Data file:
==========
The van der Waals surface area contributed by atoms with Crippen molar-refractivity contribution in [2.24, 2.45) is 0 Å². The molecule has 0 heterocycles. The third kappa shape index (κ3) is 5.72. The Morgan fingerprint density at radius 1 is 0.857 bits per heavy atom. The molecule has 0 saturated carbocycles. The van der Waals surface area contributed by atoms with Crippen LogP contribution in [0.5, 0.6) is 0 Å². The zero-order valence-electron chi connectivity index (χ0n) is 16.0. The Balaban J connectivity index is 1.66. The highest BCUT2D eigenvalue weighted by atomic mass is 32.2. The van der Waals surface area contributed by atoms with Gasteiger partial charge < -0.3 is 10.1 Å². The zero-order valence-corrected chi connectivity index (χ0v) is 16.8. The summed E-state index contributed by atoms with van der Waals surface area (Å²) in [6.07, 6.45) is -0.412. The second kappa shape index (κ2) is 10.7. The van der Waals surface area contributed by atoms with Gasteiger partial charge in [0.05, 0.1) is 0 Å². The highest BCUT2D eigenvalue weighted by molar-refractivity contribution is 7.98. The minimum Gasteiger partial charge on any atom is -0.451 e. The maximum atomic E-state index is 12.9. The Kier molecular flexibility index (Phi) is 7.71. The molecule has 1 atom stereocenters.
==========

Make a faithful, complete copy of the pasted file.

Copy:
The van der Waals surface area contributed by atoms with Crippen molar-refractivity contribution in [2.24, 2.45) is 0 Å². The molecule has 0 heterocycles. The third kappa shape index (κ3) is 5.72. The Morgan fingerprint density at radius 1 is 0.857 bits per heavy atom. The molecule has 0 saturated carbocycles. The van der Waals surface area contributed by atoms with Crippen LogP contribution in [0.5, 0.6) is 0 Å². The zero-order valence-electron chi connectivity index (χ0n) is 16.0. The Balaban J connectivity index is 1.66. The highest BCUT2D eigenvalue weighted by atomic mass is 32.2. The van der Waals surface area contributed by atoms with Gasteiger partial charge < -0.3 is 10.1 Å². The zero-order valence-corrected chi connectivity index (χ0v) is 16.8. The summed E-state index contributed by atoms with van der Waals surface area (Å²) in [6.07, 6.45) is -0.412. The second kappa shape index (κ2) is 10.7. The van der Waals surface area contributed by atoms with Gasteiger partial charge in [0.05, 0.1) is 0 Å². The highest BCUT2D eigenvalue weighted by molar-refractivity contribution is 7.98. The minimum Gasteiger partial charge on any atom is -0.451 e. The maximum atomic E-state index is 12.9. The Kier molecular flexibility index (Phi) is 7.71. The molecule has 1 atom stereocenters.